As a pluralistic Jewish school, SDJA offers your child a diverse perspective on Judaism. It is the goal of San Diego Jewish Academy to engage our students in learning about the rich traditions, history and experiences of the Jewish people. In so doing, SDJA seeks to create a positive, Jewish learning experience for all of our students and to instill in them pride their Jewish heritage. SDJA wants its students to graduate with an understanding of Jewish beliefs, values, concepts and traditions. SDJA seeks not only to instill academic learning, but also empower and inspire our students to apply the Jewish character values they learn in thier everyday lives.
At SDJA, we take to heart the Rabbinic teaching, “On three things does the world stand: Torah
and Gemilut Hasadim
, each being central to our Jewish educational philosophy.
(teaching, study): In the context of our school, we view TORAH as encompassing the teaching of the broadest aspects of Jewish civilization. This includes classical Jewish texts as well as Jewish literature, history and culture, Hebrew language and the State of Israel. SDJA wants its students to be able to apply the teachings of Jewish texts to contemporary issues and to each student’s individual lives. Wherever possible, relevant Judaic content will be integrated into the general studies curriculum.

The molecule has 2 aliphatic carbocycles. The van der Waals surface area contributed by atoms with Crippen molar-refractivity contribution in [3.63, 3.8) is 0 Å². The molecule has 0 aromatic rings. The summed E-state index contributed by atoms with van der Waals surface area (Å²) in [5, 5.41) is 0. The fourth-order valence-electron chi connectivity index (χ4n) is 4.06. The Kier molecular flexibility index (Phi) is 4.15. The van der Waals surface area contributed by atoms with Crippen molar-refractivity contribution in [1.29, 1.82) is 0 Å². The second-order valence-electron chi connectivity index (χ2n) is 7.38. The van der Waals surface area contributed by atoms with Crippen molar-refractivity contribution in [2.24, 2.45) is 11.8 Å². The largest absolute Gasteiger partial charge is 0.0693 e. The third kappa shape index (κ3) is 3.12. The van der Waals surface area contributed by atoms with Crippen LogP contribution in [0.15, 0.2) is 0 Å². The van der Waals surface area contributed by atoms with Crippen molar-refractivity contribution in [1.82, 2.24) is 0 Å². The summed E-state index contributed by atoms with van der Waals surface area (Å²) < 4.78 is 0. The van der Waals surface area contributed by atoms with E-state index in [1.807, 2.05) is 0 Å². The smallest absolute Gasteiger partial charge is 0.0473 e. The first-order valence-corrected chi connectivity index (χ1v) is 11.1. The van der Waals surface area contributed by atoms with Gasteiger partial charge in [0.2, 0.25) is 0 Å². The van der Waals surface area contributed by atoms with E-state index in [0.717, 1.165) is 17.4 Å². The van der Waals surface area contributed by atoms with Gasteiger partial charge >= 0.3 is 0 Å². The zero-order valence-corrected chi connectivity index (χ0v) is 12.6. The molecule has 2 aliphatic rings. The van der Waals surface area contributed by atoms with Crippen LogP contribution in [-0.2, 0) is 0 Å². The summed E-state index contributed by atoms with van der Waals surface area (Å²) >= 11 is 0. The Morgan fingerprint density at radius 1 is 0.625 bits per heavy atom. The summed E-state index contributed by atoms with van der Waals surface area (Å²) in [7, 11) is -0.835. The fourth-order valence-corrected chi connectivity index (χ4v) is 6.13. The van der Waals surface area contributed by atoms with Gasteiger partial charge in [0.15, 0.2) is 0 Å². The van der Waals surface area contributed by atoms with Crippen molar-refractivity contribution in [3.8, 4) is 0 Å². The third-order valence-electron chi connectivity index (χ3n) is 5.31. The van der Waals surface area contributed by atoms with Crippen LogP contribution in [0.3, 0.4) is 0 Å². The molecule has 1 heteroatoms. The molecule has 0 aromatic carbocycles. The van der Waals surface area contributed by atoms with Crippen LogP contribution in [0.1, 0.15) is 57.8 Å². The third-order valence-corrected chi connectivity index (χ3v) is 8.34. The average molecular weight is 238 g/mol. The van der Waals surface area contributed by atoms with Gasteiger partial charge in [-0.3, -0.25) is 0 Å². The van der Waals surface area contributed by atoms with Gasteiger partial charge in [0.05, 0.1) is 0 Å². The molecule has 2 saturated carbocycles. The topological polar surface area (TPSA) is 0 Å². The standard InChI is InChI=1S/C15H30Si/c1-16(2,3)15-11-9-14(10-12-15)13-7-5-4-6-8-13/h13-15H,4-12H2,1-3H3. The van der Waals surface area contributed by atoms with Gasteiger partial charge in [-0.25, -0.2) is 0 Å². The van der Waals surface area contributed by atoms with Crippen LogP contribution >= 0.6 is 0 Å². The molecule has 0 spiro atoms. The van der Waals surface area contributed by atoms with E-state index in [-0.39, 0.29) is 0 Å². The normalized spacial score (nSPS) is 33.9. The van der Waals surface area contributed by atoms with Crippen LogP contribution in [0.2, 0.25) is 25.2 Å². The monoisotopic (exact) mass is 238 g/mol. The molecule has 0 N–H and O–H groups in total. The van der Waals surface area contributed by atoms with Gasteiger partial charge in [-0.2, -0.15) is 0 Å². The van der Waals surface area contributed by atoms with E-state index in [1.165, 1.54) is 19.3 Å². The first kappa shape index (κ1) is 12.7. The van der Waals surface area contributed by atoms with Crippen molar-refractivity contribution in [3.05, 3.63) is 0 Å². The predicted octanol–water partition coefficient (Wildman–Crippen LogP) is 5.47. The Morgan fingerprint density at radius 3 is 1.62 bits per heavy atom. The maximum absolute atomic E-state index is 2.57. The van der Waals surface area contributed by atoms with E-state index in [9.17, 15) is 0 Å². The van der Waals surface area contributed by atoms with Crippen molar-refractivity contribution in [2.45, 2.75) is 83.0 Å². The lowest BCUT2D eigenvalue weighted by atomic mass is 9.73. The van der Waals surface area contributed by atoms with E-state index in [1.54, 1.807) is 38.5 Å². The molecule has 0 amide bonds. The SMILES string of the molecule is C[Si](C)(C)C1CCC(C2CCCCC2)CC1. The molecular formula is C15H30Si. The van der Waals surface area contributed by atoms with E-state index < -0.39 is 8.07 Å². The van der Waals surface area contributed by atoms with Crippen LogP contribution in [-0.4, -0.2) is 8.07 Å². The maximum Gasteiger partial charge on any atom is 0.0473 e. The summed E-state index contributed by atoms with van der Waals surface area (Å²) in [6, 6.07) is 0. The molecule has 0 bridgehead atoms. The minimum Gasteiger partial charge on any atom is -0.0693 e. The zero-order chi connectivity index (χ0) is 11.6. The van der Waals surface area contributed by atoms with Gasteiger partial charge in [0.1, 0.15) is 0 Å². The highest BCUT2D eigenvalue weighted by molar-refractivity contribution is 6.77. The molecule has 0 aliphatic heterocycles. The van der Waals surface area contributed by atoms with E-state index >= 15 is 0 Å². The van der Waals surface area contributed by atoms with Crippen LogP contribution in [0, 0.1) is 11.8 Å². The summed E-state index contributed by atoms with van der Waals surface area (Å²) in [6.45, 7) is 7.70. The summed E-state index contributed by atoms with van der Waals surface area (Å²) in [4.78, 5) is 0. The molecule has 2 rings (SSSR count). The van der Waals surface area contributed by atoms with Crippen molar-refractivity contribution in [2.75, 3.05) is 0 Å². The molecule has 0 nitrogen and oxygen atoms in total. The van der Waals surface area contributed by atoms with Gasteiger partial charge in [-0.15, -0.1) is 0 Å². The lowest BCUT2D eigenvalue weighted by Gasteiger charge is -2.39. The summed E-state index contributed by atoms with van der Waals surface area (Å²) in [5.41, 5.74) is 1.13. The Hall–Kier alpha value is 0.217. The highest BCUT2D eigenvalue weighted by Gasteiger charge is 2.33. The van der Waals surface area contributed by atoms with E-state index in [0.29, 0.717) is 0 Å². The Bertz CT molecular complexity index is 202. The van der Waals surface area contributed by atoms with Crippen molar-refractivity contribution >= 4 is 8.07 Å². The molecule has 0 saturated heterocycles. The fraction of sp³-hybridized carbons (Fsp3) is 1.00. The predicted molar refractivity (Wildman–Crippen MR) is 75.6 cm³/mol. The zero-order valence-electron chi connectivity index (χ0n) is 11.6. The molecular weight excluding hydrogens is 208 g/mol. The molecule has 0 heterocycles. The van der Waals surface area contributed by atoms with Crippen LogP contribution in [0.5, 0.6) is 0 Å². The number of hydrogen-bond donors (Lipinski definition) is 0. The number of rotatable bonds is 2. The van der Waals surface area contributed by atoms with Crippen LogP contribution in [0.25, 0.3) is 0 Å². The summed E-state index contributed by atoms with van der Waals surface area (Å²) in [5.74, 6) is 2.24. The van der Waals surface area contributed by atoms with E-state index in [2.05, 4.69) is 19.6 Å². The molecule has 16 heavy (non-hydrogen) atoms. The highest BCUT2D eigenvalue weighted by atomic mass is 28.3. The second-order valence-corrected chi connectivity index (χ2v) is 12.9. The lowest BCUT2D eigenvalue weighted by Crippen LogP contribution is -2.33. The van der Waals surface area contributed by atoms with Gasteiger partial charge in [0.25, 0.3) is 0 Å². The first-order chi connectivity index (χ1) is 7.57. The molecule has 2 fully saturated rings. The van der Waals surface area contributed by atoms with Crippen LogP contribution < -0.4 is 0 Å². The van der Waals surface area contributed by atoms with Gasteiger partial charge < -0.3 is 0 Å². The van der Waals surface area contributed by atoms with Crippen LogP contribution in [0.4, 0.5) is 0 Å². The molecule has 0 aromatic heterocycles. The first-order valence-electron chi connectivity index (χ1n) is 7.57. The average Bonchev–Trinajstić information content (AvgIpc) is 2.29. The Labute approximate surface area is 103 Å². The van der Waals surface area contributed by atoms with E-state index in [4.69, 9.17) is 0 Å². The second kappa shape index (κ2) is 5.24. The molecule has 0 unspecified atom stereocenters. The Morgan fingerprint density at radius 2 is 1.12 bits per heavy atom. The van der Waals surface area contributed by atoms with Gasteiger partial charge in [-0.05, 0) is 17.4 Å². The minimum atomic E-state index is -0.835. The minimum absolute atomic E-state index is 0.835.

(literally "service" and often translated as "worship") denotes ritual skills and practices that have the capacity to nurture the spiritual dimension, including tefillah
(prayer) and observances related to Shabbat and the Jewish holidays. SDJA want its students to develop an understanding of and competency in these skills and practices, and to appreciate the capacity of these observances to enrich ones life and nurture ones own soul.
(Deeds of Loving Kindness) are the Jewish teachings and practices regarding our ethical responsibilities to our fellow human beings. SDJA wants its students to internalize the value of derekh eretz (respect toward others), Menschlichkeit
behavior (a person of good character) and the responsibility of participating in Tikkun Olam
(repairing the world). The goal is for SDJA students to view their Jewish heritage as a meaningful guide for ethical living in a complex world.
As a pluralistic school, we recognize that our students and their families reflect a broad spectrum of Jewish backgrounds and practices. We seek to engender respect and appreciation for the various approaches to Judaism and, at the same time, to emphasize that our Jewish heritage is a common bond that unites all Jews. The following Judaic subjects are taught to our students K – 12: